History

Bits & Pieces of History

• In 1828, President John Quincy Adams formally declared that all lands east of the Mississippi were to be sold to settlers gradually moving their way westward. This resulted in Indian tribes being forced to the West. Chief Black Hawk and 2,000 of his followers refused to move and the "Black Hawk War" resulted. (Source: State of Iowa)

• The Treaty of 1836 was signed near what is now College Avenue in East Davenport. The treaty was an agreement between Chief Keokuk and the U.S. Government, in which the Indians relinquished a large part of what is now Iowa. Chief Black Hawk, who no longer had power after his capture during the Black Hawk War, camped with his remaining warriors high above the river at the present-day Lindsay Park. During the gathering for the treaty signing, famed Western artist, George Catlin not only painted and sketched the Indians–including Chief Black Hawk–before they left their native lands but also signed his name as a witness to the treaty. (Above: Catlin's painting of Chief Black Hawk). (Sources: Treaty, Chief Black Hawk, George Catlin)

 

ABOVE:
Detail from 1888 lithographic bird's eye view
of Davenport and the Village of East Davenport*








Bits & Pieces of History Continues...

• The Village area was known to rivermen in 1840s as "Stubb's Eddy" for the hermit cave dweller, James R. Stubbs, who lived in a cave in a mound (thus Mound Street) near the river. East Davenport would eventually be founded at the foot of the 18-mile Upper Rapids of the Mississippi River. Now controlled by the lock and dam system, the rapids were claimed to be the longest in the world.

Antoine LeClaire• Antoine LeClaire, part Indian and part white, served as a translator and eventually became an East Davenport entrepreneur. (Pictured at left.)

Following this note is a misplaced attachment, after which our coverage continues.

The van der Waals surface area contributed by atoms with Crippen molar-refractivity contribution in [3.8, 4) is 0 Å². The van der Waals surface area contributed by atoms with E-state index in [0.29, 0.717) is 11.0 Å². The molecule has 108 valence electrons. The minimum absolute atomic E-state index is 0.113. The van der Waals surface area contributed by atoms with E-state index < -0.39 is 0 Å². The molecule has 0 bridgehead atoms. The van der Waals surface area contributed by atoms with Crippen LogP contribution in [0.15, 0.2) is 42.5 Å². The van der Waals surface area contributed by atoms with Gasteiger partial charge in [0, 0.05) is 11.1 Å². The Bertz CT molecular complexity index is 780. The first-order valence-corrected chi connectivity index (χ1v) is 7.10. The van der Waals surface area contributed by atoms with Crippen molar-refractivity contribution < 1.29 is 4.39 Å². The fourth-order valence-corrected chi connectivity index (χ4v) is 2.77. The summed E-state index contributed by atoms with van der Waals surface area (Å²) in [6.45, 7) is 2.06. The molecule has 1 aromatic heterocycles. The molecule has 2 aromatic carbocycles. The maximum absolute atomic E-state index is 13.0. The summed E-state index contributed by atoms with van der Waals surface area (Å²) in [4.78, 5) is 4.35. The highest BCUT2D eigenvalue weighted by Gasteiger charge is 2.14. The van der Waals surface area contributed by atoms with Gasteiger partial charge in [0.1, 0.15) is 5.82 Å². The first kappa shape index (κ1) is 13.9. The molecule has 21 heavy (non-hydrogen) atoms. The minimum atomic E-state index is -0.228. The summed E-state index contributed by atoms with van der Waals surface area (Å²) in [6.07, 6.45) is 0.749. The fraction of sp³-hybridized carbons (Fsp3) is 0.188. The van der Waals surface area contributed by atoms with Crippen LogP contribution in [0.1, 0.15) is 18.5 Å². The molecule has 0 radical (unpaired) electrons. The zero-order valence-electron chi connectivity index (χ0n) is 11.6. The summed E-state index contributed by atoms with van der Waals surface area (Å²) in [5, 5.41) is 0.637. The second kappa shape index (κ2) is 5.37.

• The Village was founded in 1851 as a pre-Civil War logging town. The first industry here was a steam powered sawmill opened that year by Robert Christie. Logs from northern forests were rafted down the river to The Village. In 1856, the first railroad bridge to span the Mississippi River was built between Rock Island and a spot on the Iowa side directly south of The Village. It was of the utmost importance in getting lumber from sawmills to the frontier as far west as Denver. However, when the Effie Afton riverboat hit the bridge, it became the subject of a historic lawsuit between riverboat and railroad, in which a young Illinois lawyer named Abraham Lincoln successfully defended railroad interests. Today, the log trestle still stands as the last tangible remnant of the first railroad west.

• Location of the Civil War Camp McClellan in 1861. Also the site in 1862 of the Camp Kearney Indian Prison, which received 177 Sioux from Minnesota; hundreds of Sioux had been condemned to hanging, but President Lincoln warned Minnesota authorities that each was entitled to due process. Eventually these 177 prisoners were able to be released from Camp Kearney. (Source: Camp Kearney Indian Prison)

Colonel George L. Davenport• The entire Village area is unique as it contains many original structures, including Colonel George L. Davenport's "Claim house," the first house built west of the Mississippi. (Col. Davenport's portrait is to the right.)

• In 1980, the area became listed as the Village of East Davenport Historic District on the National Registry of Historic Places.

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